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MP management and major accident risk in 2013

Attention at the PSA related to this main priority was concentrated in 2013 on drilling contractors – how they adapt their activities to scarcities of critical resources, and their follow-up and overview of their own business.

Management plays a key role with regard to major accident risk. Its initiatives and decisions define and influence conditions which are significant in this context.

The PSA’s impression is that companies are giving greater emphasis to the way managers influence risk down through the organisation. The importance of this cannot be overstated.

Otherwise, the industry is making a bigger commitment to improving planning and efficiency as a result of reduced profitability and high costs.

Expertise and capacity
The level of activity in the petroleum industry has been rising sharply in recent years, with forecasts indicating that a peak was reached in 2013.

This has prompted suggestions in various quarters that a shortage of resources and expertise could cause a decline in the standard of safety.

In its follow-up of management and the way expertise is managed, the PSA sees that the challenges in this area vary.

The companies themselves say they have the supply of expertise under control, although shortages are greater in some disciplines than others. Subsea expertise is one example.

Results from the RNNP process on trends in risk level which relate to employee self-assessment of their own expertise show a positive trend.

Offshore audits – mobile units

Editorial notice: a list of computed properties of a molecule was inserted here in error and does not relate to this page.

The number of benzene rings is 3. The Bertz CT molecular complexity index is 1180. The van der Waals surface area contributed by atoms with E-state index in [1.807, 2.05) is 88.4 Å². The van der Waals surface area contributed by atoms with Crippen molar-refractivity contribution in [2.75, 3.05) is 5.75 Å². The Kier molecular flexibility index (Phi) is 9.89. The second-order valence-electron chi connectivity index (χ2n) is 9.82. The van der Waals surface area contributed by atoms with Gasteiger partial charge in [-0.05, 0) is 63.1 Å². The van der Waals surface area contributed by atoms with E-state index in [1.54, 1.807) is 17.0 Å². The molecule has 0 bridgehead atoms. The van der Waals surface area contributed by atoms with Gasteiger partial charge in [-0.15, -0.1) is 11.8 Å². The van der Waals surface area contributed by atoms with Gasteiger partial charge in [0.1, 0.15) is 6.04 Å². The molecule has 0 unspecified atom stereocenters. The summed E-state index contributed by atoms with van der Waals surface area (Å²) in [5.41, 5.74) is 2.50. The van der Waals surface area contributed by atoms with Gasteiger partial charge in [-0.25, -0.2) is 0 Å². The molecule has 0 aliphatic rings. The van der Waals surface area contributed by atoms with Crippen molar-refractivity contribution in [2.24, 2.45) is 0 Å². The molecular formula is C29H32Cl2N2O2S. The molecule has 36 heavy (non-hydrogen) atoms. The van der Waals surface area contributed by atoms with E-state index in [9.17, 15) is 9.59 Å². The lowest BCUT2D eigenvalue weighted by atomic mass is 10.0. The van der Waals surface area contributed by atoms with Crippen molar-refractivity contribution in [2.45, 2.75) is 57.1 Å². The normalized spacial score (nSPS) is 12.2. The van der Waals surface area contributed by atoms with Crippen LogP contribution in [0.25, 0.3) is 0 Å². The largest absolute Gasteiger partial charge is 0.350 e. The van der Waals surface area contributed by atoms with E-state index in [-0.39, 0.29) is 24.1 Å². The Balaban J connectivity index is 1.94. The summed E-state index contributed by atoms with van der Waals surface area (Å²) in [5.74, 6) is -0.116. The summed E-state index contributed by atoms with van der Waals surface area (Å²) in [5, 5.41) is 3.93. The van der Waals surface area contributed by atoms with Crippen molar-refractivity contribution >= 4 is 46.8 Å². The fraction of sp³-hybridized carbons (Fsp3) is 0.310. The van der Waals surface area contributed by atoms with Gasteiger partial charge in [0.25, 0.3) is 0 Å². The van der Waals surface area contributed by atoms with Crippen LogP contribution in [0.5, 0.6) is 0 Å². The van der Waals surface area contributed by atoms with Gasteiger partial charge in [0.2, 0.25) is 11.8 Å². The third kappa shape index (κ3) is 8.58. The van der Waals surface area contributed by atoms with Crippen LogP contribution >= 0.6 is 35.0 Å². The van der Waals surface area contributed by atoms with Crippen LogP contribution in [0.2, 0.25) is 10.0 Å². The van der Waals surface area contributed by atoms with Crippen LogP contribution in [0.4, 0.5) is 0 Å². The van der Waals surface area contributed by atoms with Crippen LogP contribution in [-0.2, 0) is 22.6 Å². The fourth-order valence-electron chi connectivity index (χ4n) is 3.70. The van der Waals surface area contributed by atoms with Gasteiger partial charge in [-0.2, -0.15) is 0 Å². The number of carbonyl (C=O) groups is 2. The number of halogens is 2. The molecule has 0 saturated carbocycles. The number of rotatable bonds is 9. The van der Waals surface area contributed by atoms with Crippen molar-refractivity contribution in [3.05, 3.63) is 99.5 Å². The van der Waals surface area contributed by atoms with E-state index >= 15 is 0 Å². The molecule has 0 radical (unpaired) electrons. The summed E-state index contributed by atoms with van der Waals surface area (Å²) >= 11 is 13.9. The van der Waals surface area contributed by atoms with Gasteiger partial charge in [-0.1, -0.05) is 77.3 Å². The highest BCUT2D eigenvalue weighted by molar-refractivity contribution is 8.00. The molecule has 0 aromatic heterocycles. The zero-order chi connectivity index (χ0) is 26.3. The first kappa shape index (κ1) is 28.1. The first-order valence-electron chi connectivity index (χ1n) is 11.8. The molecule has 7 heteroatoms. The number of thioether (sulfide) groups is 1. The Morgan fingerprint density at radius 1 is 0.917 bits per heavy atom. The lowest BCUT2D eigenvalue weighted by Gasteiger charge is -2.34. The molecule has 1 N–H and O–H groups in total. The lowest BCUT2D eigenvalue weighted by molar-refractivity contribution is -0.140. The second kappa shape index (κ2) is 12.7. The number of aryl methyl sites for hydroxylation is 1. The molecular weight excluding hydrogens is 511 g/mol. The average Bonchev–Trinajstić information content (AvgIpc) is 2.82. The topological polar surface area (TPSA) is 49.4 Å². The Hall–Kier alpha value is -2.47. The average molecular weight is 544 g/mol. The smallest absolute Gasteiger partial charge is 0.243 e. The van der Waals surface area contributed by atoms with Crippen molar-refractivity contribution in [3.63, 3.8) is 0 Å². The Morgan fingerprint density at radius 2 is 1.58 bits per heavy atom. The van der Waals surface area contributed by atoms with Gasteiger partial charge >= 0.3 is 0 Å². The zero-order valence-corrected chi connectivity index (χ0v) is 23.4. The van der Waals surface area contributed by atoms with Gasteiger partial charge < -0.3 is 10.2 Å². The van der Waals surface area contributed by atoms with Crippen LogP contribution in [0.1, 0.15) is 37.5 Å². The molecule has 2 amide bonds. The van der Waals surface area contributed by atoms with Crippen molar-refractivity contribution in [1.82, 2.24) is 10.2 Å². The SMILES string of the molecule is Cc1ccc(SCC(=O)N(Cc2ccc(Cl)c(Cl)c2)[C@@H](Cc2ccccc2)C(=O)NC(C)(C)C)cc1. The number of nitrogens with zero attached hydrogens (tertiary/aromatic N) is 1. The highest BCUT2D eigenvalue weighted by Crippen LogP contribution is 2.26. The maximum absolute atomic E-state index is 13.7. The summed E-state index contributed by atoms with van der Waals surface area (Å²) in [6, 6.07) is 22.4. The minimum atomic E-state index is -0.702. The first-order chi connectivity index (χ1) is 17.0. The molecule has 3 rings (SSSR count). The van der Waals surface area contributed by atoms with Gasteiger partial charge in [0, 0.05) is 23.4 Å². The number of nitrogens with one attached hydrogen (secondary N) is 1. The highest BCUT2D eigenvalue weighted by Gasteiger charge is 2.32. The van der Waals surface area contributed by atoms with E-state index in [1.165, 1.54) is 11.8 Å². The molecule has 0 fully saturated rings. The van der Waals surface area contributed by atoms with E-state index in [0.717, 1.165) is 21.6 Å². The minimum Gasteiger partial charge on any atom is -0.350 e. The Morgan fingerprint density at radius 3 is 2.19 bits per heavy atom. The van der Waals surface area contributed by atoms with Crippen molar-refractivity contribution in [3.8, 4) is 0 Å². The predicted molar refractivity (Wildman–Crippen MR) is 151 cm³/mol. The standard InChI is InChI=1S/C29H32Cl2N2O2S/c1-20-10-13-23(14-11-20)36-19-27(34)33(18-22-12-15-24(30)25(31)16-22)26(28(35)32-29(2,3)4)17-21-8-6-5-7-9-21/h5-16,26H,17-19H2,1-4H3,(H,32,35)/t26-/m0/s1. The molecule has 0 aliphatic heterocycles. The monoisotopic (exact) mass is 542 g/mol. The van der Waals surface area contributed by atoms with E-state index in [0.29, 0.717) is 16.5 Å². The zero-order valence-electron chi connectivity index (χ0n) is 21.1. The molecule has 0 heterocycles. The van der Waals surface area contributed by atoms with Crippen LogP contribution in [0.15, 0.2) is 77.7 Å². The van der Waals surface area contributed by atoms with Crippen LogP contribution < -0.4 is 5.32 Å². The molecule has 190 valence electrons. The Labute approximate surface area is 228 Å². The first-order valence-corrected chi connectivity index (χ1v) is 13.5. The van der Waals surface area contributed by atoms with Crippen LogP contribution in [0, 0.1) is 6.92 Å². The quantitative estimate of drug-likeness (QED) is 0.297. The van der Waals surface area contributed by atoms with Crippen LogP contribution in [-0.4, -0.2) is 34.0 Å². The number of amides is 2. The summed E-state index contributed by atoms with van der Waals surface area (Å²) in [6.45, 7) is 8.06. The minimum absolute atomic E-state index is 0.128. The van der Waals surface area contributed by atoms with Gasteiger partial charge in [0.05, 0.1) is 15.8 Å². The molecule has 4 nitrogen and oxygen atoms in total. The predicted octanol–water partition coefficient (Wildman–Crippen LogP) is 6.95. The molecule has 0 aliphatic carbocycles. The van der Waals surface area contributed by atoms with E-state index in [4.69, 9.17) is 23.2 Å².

In its follow-up of mobile drilling units, the PSA finds that company managements themselves say they are aware of their entire responsibility for maintaining the conditions of their acknowledgement of compliance (AoC) in full.

The PSA’s offshore audits have helped to increase its presence and visibility on the facilities, something the unions in particular have wished to see.

Specifically, these audits help to expose areas and issues with an improvement potential on the units which the companies themselves may not have noticed to the same extent.

Feedback indicates that companies and employees view this as a useful supplement to their own offshore supervision, and that it contributes both to enhancing knowledge and increasing the attention paid to the subjects and regulations concerned.

New knowledge
The PSA learnt more in 2013 about the effects of its work with individual players, the drilling contractors and the whole industry within the MP-M area.

Some observations can be made.

  • In following up management and managing safety, a long-term approach is needed to secure positive outcomes. Addressing key subjects over time at several levels in the organisation has a good effect.
  • The PSA’s follow-up helps to create appropriate self-assessments and commitment in the company, which sharpens attention. Its visibility, both on land and offshore, has a positive effect.
  • Internally, the PSA utilises its acquired knowledge, combined with the regulatory breaches which it uncovers, to pursue issues further with the companies – both at corporate level and down the organisation.